Read Sridhar Govardhan’s recent Journal article:
Data Spill Lessons From the Oil Industry,” ISACA Journal, volume 4, 2018.

SWIFT Infrastructure Needs to Be Secured in a Structured Manner

In the last few years, SWIFT has become a favorite target for hackers across the globe. The frequency of SWIFT-targeted cyberattacks is a good indicator of the same. In most of these SWIFT-targeted attacks, the network perimeter was compromised before the core SWIFT platform was touched. It is first important to ensure that we have a foolproof network perimeter built around SWIFT infrastructure with appropriate security solutions in a defense-in-depth manner.

Data confidentiality in SWIFT can be achieved through the encryption of all payment-related data and having all links controlled by SWIFT using strong encryption algorithms. Access to SWIFT payment data should be protected by means of one-time passwords (OTP). Controls such as unique sequencing of all messages, dual storage, real-time acknowledgement to the user, and message authentication procedure between the sender and receiver also help ensure SWIFT data integrity by protecting from fraudulent modification of SWIFT data, which was the technique used by hackers in many recent SWIFT-targeted attacks. Availability of SWIFT infrastructure can be achieved using several measures, many of which are built into organizations in the form of continuity planning, duplication, and, in some cases, triplication of equipment, extensive recovery schemes and automatic rerouting of payments in the event of failure of some network nodes.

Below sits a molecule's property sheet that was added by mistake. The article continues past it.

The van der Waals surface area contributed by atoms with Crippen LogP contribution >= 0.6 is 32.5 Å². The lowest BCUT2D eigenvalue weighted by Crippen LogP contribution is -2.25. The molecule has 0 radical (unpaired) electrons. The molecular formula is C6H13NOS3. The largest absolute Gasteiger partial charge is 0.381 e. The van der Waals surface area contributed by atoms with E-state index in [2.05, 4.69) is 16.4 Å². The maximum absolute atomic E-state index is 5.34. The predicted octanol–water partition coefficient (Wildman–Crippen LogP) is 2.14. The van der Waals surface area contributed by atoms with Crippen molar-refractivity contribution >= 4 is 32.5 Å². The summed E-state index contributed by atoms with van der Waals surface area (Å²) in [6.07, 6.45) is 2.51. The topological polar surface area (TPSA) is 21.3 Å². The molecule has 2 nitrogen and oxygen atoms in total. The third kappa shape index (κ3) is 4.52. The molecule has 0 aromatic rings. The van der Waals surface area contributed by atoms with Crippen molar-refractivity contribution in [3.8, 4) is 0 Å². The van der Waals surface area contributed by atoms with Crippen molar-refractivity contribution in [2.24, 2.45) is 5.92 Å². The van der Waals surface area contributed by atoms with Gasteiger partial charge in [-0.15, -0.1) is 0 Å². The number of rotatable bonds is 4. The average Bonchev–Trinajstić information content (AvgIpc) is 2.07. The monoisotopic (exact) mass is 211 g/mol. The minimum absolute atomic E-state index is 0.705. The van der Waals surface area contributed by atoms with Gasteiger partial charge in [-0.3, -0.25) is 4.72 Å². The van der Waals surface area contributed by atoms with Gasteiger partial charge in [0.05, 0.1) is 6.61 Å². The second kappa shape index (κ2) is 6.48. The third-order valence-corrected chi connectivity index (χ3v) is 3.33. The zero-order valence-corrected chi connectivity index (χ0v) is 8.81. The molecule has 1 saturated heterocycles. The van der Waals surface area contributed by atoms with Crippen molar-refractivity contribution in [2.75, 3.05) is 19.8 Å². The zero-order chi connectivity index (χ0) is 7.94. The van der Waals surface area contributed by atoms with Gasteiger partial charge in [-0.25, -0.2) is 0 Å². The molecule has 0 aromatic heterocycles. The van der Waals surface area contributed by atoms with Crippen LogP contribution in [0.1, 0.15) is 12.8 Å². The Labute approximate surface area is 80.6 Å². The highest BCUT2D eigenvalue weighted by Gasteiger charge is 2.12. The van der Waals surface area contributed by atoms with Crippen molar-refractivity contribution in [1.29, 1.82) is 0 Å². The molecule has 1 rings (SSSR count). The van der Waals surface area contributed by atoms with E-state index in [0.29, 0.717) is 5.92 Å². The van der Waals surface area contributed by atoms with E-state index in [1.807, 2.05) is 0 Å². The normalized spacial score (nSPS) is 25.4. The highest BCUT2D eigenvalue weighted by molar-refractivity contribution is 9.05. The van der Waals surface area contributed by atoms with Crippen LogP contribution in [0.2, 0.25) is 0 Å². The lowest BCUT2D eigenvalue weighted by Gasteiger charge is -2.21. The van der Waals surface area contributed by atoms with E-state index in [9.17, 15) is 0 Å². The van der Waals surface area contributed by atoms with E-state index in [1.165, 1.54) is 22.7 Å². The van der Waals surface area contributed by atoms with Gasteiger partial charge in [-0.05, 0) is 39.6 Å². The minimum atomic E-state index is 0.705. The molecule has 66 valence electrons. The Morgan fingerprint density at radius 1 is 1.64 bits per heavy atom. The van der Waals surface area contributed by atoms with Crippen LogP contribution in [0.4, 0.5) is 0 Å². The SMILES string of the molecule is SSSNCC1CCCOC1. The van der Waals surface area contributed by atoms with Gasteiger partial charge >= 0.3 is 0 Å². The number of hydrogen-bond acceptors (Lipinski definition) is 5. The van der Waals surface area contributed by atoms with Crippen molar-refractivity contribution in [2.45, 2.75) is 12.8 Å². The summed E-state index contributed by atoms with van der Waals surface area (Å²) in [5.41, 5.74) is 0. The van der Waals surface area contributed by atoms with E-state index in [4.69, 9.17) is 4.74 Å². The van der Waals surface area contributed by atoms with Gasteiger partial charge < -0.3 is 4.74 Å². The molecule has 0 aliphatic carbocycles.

In addition to the confidentiality, integrity and availability-related controls mentioned previously, having controls, such as well-defined segregation of duties, logical access controls, control of paper output and timely validation of error reports, helps protect the SWIFT infrastructure across the Cyber Kill Chain.

An assurance that an optimum level of SWIFT security has been achieved needs to be provided by execution of well-defined internal and external audit programs on a periodic basis.

Read Vimal Mani’s recent Journal article:
Securing the SWIFT Infrastructure Across the Cyber Kill Chain,” ISACA Journal, volume 4, 2018.

The Assessment Will Help Your Organization Tackle Any Security Obstacle

When faced with an obstacle, how do you take the first step? I have found it helps to follow the steps outlined in Lisa Avellan’s article “Five Simple Steps When You Don’t Know Where to Start”:

  1. Breathe and relax
  2. Prioritize
  3. Make the best decision
  4. Act immediately
  5. Evaluate

Today’s obstacles in business are typically around managing information security and the growing cyberthreats. As you are faced with security obstacles, these 5 steps can help:

  1. Breathe and relax—The scope and complexity of an assessment can seem stressful and overwhelming at first. Take a breath, relax and begin to tackle it step by step. You will find the actual process to be less agonizing then at first assumed.
  2. Prioritize—I recommend that you start by conducting an assessment. Assessing the risk and gaps in your information security structure will help you identify what type of information is stored, how it is transmitted and accessed, and determine what risk poses possible threats to the information. The risk assessment enables you to identify hazards and risk factors that could cause harm, analyze and evaluate these hazards, and determine the best course of action to mediate the harms and risk.